Royal Mail to resume deliveries in 'health and safety risk' village

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The Independent Online

A remote village is to have its postal service restored after the local council agreed to carry out road improvements so post workers could avoid back injuries.

The village of Booze, in North Yorkshire, was told last week that Royal Mail had abandoned deliveries there after concerns over the state of the country lane, which health and safety inspectors said posed an "unacceptable" risk.

The people of Booze, and local politicians, were indignant and condemned the decision, adding that other isolated villages and communities could fall victim to the health and safety bureaucracy.

However, North Yorkshire County Council has stepped in and agreed to carry out improvements to the mile-long lane that leads to the hamlet. Deliveries will start again in September.

Hazel Harker, whose family have been farming in Booze since 1945, has had to collect her mail from a friend's house after the deliveries were stopped two-and-a-half weeks ago. She said: "It seems as though common sense has prevailed... a mail service is something you expect in the 21st century, and we felt that we were being cut off from the wider world."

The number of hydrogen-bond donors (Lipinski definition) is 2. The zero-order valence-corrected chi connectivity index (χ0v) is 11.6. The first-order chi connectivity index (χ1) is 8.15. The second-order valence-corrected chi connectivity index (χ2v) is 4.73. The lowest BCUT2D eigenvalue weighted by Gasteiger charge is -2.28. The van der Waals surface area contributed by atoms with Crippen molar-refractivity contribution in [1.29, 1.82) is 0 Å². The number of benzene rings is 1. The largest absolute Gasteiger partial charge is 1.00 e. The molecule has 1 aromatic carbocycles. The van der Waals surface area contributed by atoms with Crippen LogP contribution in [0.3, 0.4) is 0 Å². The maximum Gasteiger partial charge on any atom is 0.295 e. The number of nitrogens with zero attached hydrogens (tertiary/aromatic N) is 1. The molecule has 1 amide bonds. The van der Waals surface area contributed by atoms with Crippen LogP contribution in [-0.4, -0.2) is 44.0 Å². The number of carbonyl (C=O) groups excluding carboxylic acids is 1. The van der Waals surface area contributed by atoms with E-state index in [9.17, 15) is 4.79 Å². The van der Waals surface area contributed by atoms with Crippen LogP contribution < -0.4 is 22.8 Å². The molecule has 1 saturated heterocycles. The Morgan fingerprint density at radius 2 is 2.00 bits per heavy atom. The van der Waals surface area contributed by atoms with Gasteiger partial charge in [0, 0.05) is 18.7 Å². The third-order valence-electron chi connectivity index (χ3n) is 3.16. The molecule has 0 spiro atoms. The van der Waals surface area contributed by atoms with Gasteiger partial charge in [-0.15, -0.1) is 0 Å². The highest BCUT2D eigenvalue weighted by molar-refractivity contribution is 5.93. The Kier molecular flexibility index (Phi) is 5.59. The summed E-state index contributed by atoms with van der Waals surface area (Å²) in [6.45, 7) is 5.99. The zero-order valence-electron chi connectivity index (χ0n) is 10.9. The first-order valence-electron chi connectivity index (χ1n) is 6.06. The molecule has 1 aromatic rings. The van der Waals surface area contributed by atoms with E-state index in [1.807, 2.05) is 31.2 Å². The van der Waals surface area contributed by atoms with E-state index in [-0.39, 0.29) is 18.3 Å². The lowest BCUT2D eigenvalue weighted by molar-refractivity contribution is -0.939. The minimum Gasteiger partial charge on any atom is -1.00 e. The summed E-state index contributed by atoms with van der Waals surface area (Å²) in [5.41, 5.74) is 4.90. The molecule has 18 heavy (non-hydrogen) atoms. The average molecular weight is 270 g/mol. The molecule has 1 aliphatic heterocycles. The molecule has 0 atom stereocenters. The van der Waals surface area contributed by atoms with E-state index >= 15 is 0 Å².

While the 11 households of Booze will soon have their mail delivered again, eight properties in nearby Arkengarthdale are expected to be left without services. The county council says its improvements will not take in the private tracks up to Arkengarthdale, meaning the Royal Mail's health and safety concerns will remain.

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